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Polishing Guides

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Forum » Build & Guide Discussion » Polishing Guides 5 posts - page 1 of 1
Permalink | Quote | PM | +Rep by TheSofa » February 1, 2016 7:50am | Report
Hey guys!

There was a recent discussion about what amount of pictures/tables/things other than text is needed in a guide.

Let me offer my two cents, then discuss here.

A guide can be completely comprehensive, offer the best tips out there, etc. etc... but honestly, it might not get a lot of views/likes because people like me don't like looking at walls of text.

A guide can be completely fine without pictures. Pictures make people want to read it though.

Happy discussing,


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Permalink | Quote | PM | +Rep by Janitsu » February 1, 2016 9:31am | Report
I offer my two cents:

Guide without any structure, coding or pictures isn't anywhere near the ones that have one or more of those things.


TEDtalks is known to have many very entertaining speeches. What are the most entertaining ones? The ones that demonstrate, are structured well and have pictures and charts in order to help with the information. If you don't have pictures or charts, you need to write 1000 words to explain it which most of us don't even honestly care about. A simple picture to explain positioning is easier and simpler than "you should always try to position yourself in between... and also try to avoid... did I remember to say that if... and also..."


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Permalink | Quote | PM | +Rep by Sanvitch » February 1, 2016 10:00am | Report
Any piece of writing designed to convey information has to be designed with it's auidience in mind, as well as it's primary aim.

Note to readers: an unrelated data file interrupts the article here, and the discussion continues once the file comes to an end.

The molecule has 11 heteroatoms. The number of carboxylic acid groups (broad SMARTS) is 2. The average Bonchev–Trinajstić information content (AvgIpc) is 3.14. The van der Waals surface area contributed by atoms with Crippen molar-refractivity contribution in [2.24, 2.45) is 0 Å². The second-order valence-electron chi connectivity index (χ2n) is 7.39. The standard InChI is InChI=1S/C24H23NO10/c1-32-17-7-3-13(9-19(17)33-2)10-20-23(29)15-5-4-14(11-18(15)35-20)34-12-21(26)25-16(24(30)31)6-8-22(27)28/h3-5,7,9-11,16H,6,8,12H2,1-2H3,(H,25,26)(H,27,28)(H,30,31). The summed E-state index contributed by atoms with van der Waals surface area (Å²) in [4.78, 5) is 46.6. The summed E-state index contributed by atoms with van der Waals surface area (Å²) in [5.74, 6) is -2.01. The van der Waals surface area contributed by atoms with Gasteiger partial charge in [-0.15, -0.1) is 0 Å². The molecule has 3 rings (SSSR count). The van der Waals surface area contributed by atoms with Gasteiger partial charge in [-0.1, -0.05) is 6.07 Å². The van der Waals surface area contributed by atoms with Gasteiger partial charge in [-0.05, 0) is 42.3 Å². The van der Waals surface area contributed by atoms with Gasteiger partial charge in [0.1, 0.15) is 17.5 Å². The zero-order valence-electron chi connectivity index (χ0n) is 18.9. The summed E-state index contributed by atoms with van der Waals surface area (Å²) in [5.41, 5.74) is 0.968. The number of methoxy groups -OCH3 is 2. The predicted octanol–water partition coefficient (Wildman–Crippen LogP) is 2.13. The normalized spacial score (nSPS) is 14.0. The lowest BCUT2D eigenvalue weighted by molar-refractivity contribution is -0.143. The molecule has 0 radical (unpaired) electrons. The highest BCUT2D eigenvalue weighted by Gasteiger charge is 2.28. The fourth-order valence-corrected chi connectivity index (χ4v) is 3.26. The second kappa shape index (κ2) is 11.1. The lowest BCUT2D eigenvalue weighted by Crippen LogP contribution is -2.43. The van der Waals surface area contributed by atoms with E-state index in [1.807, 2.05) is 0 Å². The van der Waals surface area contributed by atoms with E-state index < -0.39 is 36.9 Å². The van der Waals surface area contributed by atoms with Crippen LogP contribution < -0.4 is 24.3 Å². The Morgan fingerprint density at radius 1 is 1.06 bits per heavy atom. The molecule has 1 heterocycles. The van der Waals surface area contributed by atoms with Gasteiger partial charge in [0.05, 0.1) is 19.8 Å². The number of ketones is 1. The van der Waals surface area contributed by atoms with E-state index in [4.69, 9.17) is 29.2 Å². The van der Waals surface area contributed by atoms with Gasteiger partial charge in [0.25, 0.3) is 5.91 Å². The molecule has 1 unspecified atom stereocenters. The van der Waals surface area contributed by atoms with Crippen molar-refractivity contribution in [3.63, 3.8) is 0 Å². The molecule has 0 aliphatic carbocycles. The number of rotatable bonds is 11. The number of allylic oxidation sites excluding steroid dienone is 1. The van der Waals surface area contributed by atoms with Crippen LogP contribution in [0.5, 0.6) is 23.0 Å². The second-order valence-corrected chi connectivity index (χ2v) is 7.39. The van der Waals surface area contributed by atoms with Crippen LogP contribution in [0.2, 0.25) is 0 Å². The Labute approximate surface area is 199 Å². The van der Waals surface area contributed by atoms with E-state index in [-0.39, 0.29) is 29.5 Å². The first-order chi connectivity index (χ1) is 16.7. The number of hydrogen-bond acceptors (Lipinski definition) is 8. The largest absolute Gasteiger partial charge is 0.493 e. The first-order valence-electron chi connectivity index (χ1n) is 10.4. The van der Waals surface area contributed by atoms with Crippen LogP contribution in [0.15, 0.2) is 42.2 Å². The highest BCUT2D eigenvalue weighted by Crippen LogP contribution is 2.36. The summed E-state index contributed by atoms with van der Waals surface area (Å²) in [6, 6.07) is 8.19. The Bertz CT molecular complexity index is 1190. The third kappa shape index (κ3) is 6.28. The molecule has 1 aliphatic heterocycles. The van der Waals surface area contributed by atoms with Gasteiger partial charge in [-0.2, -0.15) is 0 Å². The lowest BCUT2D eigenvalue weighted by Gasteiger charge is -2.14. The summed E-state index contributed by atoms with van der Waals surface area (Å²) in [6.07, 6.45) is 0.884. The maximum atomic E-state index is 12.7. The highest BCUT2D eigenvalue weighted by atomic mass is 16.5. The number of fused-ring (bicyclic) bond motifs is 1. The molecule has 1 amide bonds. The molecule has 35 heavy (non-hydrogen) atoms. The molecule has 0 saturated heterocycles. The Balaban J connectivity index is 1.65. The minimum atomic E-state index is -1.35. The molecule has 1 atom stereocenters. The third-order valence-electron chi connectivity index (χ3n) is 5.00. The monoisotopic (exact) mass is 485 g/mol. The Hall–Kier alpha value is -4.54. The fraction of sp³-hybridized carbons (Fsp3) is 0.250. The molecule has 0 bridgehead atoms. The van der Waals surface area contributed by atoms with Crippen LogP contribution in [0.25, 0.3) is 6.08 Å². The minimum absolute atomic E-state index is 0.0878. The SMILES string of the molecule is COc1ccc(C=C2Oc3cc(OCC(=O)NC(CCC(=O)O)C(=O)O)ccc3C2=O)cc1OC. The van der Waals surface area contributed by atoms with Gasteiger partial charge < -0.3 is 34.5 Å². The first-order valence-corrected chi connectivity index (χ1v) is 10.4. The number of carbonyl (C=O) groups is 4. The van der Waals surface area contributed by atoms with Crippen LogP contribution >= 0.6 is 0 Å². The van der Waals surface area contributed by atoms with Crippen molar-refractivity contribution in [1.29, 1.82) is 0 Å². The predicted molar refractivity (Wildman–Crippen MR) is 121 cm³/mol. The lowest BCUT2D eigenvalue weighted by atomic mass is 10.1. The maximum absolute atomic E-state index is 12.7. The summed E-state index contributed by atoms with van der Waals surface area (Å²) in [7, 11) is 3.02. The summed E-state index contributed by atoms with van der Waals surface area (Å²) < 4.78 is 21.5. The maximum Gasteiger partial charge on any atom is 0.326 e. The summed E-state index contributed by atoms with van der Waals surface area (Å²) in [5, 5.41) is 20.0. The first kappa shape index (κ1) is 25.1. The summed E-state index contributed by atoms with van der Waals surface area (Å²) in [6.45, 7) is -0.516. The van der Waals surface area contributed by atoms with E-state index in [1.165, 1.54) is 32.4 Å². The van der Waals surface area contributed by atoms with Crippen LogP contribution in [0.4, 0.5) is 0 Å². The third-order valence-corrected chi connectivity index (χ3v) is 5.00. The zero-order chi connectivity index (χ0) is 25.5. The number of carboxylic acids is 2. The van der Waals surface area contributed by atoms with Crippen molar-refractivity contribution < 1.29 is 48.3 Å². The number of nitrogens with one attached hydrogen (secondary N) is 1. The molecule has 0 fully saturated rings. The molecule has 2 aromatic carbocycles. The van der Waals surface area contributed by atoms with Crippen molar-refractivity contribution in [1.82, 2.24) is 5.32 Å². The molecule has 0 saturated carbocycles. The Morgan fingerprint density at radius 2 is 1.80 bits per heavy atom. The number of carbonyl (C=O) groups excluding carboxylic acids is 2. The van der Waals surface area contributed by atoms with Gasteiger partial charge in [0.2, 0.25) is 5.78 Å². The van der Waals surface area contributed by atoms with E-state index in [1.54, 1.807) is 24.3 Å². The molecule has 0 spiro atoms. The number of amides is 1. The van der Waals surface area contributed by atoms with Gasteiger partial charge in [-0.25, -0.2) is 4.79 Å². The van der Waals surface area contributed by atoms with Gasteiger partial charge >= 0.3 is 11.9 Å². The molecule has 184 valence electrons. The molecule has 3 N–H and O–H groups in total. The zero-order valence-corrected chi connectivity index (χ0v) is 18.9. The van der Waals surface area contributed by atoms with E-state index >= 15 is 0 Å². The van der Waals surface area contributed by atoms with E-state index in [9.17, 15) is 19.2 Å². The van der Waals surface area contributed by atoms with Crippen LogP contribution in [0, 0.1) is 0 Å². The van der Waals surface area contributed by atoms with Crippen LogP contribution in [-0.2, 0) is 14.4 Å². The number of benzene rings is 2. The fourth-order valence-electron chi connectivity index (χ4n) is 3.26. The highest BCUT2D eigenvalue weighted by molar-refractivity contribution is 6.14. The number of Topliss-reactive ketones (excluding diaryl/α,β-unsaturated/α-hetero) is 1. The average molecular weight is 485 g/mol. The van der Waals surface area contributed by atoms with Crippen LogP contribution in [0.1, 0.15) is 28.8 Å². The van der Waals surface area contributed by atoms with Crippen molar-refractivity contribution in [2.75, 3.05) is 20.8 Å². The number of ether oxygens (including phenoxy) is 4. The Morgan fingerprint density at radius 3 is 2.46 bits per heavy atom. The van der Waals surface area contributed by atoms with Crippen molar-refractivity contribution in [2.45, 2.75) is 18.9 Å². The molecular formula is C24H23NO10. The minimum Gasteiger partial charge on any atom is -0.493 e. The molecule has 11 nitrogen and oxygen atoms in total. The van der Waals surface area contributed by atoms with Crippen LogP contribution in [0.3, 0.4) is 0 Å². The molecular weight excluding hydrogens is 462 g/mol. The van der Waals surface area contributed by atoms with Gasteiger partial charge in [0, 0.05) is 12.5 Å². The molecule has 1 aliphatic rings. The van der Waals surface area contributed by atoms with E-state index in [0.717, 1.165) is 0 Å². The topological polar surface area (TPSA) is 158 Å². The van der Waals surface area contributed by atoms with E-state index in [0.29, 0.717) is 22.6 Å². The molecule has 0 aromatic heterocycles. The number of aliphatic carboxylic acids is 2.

In the case of a guide, it's aim should be to break down large amounts of information into absorb able chunks, convey said information correctly, whilst being appealing enough to make people want to read it in the first place from an initial glance. Since it's expected that people reading these guides aren't say academics, they are going to be average level players with enthusiasm for the game. But hell, even academic text books have basic formating and structure to ease reading.

Nothing will kill enthusiasm like massive blocks of text that's been ill structured and no formatting, it makes reading it a chore. It's not comparable to a piece of fiction, and I would struggle to name a decent piece of non fiction that is just 300 pages of unstructured words that is of any use .

And yes, whilst visuals are't required, they certainty help. They add clarity, they break the text down, and they save you having to describe situations. As well as being pleasant on your eyes.

The actual information in the guide could be fantastic, but if it's not structured and conveyed in an efficient and appropriate manner for the auidience, it's still an awful guide. Great guides have both formatting, and content. Shouldn't be forgotten .

Since you just can't have enough Chaos Breaker.


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Permalink | Quote | PM | +Rep by Cuttleboss » February 1, 2016 10:45am | Report
Most people respond better if there are visuals, and also when paragraphs are divided, it helps with where one thought begins and ends.

I personally structure my guides on Cracked articles, occasional visuals (with captions), lots of headers and sections.

People really like to know when to shift their minds and key visuals help that, it's an important facet to learning, bonus points if you use mnemonic devices. It's a more effective way of teaching more people. If that's the goal, there has to be mass appeal, and guide makers have to play ball.

It's not required for everyone to learn however, some people are okay with just reading, however, text without imagery (whether literal or with vivid language like F. Scott Fitzgerald) is more easily forgotten. It can be a point of contention that good visuals can be used to pass a bad message (terrible Dota builds, the movie Only God Forgives, propaganda), but that's not something to denounce visual based guides for.


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Permalink | Quote | PM | +Rep by michimatsch » February 1, 2016 10:49am | Report
Regarding the book argument: Even books are "formatted" they have paragraphs and lines which makes sense in the context; they have pages. So that isn't a real argument.
And I must say that I like and totally appreciate it when someone uses the so-called "eye-candy" but I don't think it is a must because not everybody can use it (that might be due to the fact that I suck at formatting;poor Lion guide).


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